Most students who have signed up for Transformational Yoga Coaching (YO-506), show up Friday night at Southwest Institute of Healing Arts thinking, “I’m not sure what this is all about, however, we get to go hiking and do ceremony with the owner, KC Miller!” While this is a fair statement, what makes this work so powerful is the fascinating correlation between the body’s physical messages (ie, pain, tension, or disease) and the ancient metaphors within the asanas, or yoga poses. Coaches learn to master the Inquiry, or facilitated dialog, which brings awareness, release, and healing to their clients. In TYC we call the coach the “Guide” and the client the “Seeker”.
My personal process with this type of coaching has been very cyclic. First, I was in the seat of the student, then the seat of the teacher, and then back to the student and back to the teacher, and well… you see the pattern. What I have learned is that the student is the teacher and the teacher is the student. There is always something to learn and the beauty in my opportunity to teach these classes, which happen twice a year, is to be a witness of the cosmic union between students. They arrive together, learn this work by coaching each other, and then they leave, newly transformed, lighter Beings. There is always an energy between the classmates that is unique and special to their own experience and it is so rewarding to be part of it. To watch a person’s eyes literally lighten and spark with new exuberance, after just a few sessions, speaks to the importance and effectiveness that transformational yoga coaching offers.
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Prior to attending the Southwest Institute of Healing Arts (SWIHA), Trinity Songha was a certified 200 hour yoga teacher from Seattle, WA. When she moved to Arizona in August of 2011, she decided that she would further her training in yoga teaching by enrolling in the 800 hour yoga program at SWIHA and she is very grateful that she did.
Trinity went on to graduate from 2 major programs at SWIHA. She completed the Yoga 800 hour program in May of 2012, and several months after graduating, she re-enrolled in the 1000 hour master massage program and completed it in April of 2013.
During her time at SWIHA, Trinity felt that she had many favorite classes. Few of which were Myotherapy, Aromatherapy - 5 Element Acupressure for Emotional Healing and Transformational Life Coaching. She liked Myotherapy because it was one of her favorite modalities to give and receive, and she liked the other two because they were transformative – both personally and professionally. One of her most favorite teachers was Pam. She had her for Anatomy and she made the class both fun and educational.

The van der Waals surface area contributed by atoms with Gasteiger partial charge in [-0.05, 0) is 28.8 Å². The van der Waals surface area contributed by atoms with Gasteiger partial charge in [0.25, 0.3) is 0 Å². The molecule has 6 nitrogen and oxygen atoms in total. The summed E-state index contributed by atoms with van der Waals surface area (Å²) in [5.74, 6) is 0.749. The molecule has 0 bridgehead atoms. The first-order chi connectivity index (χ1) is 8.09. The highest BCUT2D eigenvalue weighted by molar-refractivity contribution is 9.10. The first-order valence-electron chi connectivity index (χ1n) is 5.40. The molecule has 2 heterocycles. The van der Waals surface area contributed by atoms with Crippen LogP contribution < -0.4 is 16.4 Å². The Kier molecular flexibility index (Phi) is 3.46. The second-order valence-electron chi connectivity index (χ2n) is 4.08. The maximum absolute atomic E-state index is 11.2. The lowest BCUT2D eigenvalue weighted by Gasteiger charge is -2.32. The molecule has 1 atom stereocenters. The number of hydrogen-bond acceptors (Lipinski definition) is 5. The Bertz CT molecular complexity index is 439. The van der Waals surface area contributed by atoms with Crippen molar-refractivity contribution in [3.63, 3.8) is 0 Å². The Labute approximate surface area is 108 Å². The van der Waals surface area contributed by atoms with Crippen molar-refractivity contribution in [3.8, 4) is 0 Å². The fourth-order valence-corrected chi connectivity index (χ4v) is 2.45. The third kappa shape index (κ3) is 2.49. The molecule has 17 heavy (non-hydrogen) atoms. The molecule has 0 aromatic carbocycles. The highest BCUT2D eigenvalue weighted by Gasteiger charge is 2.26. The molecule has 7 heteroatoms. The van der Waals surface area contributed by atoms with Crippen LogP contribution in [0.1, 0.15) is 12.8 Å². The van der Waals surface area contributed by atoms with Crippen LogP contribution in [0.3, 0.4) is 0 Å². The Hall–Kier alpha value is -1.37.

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India Lee Benedetto, also known as India Bee, made her way to Southwest Institute of Healing Arts (SWIHA) at the perfect time in her life. She officially began her studies at SWIHA in the Yoga Therapy program in 2011 after she had connected deeply to yoga eleven years prior, just as she was graduating from Arizona State University and was preparing to live abroad for the first time to work as a Peace Corps volunteer in the countryside of Bolivia. Shortly after her arrival, a fellow volunteer went missing and was never found. Less than nine later, 9/11 shook the world, and everything changed. “Through all of this transition and unrest in the world, yoga is where I found myself again and again.”
India knew she wanted to do something in the field of yoga which allowed her to share her passion with others, yet she just didn’t know how to make that happen. So she began building a career in corporate America where she worked to diversify law school classes and law firms and empower women, globally. After traveling on business to Washington D.C. and then to Peru, she returned home after three weeks to an unsettling feeling. She decided the life she had created was not in alignment with her values, and it was not sustainable for her. Just one year later, she found the courage to make the decision to embrace and walk her destined path.